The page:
Again, I didn’t think this was right. Apart from the fact that he clearly didn’t know about the importance of Dostoevsky’s views on politics, I was—I am—sure that literature in general (and Dostoevsky in particular) had real things to say about the real world. When wasn’t literature ‘engaged’? However, before I could say anything, Martin had taken up the challenge.
“I don’t have a view on what you call ‘literature’ in general,” he said, “but even though Dostoevsky was wrong about many things (including, as far as I can see, Catholicism), he was a very social thinker, a great proponent of Russian nationalism, and a defender of the Czar, so he’d have been very disappointed if someone restricted him to writing about emotional crises and nothing more.”
I could see that Carl was trying to formulate a response but before he could do so Martin cut across him.
“Of course, I suspect you wouldn’t like his nationalism very much and I don’t either, though his social teaching was part of what attracted some of the Catholic thinkers of the interwar years, I believe. But you might like the marvellous 1932 version of The House of the Dead with a very intelligent script by Viktor Shklovsky—it’s on YouTube. You know who I mean?” he added, looking at me for support.
“Yes, of course, ‘defamiliarization’. I’ve read some of his critical works, but I didn’t know he worked in film.”
“Well, he did. It was probably safer than writing literary criticism in Russia in the 1930s. So, the film starts out with Dostoevsky giving a tremendously successful lecture to crowds of middle-class admirers—lots of women—and then, afterwards, a government minister takes him aside and praises his powers of persuasion. ‘You should work for us,’ he says, ‘we need you to help prevent Revolution’. But, while he’s talking, Dostoevsky starts to look ill. Finally, he gasps out ‘You remind me of the Grand Inquisitor’ and goes into a fit—then we get The House of the Dead as a kind of flashback to his own early days of revolutionary purity. It’s very smart.”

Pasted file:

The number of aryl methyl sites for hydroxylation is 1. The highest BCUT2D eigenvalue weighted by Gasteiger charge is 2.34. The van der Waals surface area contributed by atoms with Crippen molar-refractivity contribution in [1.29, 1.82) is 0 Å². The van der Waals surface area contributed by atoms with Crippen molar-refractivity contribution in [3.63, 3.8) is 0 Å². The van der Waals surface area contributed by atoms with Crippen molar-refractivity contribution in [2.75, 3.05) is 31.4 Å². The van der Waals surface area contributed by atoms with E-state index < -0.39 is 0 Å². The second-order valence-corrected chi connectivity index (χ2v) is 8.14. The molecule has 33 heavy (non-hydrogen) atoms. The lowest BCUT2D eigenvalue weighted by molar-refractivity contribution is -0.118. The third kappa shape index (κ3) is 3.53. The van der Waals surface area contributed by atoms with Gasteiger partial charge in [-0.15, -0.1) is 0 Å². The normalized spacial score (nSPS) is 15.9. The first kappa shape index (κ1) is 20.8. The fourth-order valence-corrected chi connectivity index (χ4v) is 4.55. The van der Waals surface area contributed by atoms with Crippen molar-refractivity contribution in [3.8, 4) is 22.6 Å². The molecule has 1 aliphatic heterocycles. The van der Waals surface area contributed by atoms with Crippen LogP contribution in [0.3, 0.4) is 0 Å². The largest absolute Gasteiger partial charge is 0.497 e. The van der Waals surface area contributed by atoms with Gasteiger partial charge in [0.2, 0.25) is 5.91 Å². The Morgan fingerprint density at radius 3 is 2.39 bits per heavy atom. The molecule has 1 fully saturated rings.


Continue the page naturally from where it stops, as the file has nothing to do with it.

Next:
Carl nodded, slightly mollified.
“Yes, I see that. And I suppose it was a way of making it palatable for Soviet authorities?”
“Something like that,” agreed Martin. “But there you are, you can’t get round the fact that like all art it has a social context and a social … what can we say? … ‘impact’ to use that hideous word.”
We all groaned. It was at that time a favourite word with academic bureaucracies.
“OK,” resumed Carl. “But your example just underlines my point really. Things like Dostoevsky’s nationalism and the way the Soviets distorted art to use their ideological aims just shows that we need a separation of powers. It might have been better if Dostoevsky had stuck to psychological dramas and the Soviets had let artists do what they liked with their material instead of forcing them to toe the party line. It’s a simple category mistake.”
I could see Martin, who was toying with the final crumbs of his tart, planning a further response, but before he could say anything, Laura jumped in. As I said before, we hadn’t really discussed Dostoevsky all that much, despite both being rather immersed in reading him (though we hadn’t been reading the same novels at the same time). She’d liked him a lot when we first read him as students, especially The Idiot, but I had got the impression she wasn’t quite so carried away this time.
“It’s not his politics I object to,” she said. “It’s how he treats women.”
We all looked at her.
“How so?” asked Martin.
“I’ll tell you in a minute,” she replied, “but first my lovely husband is going to make us tea or coffee, aren’t you?”
“Of course,” I said, “but don’t start before I get back—I want to hear it!”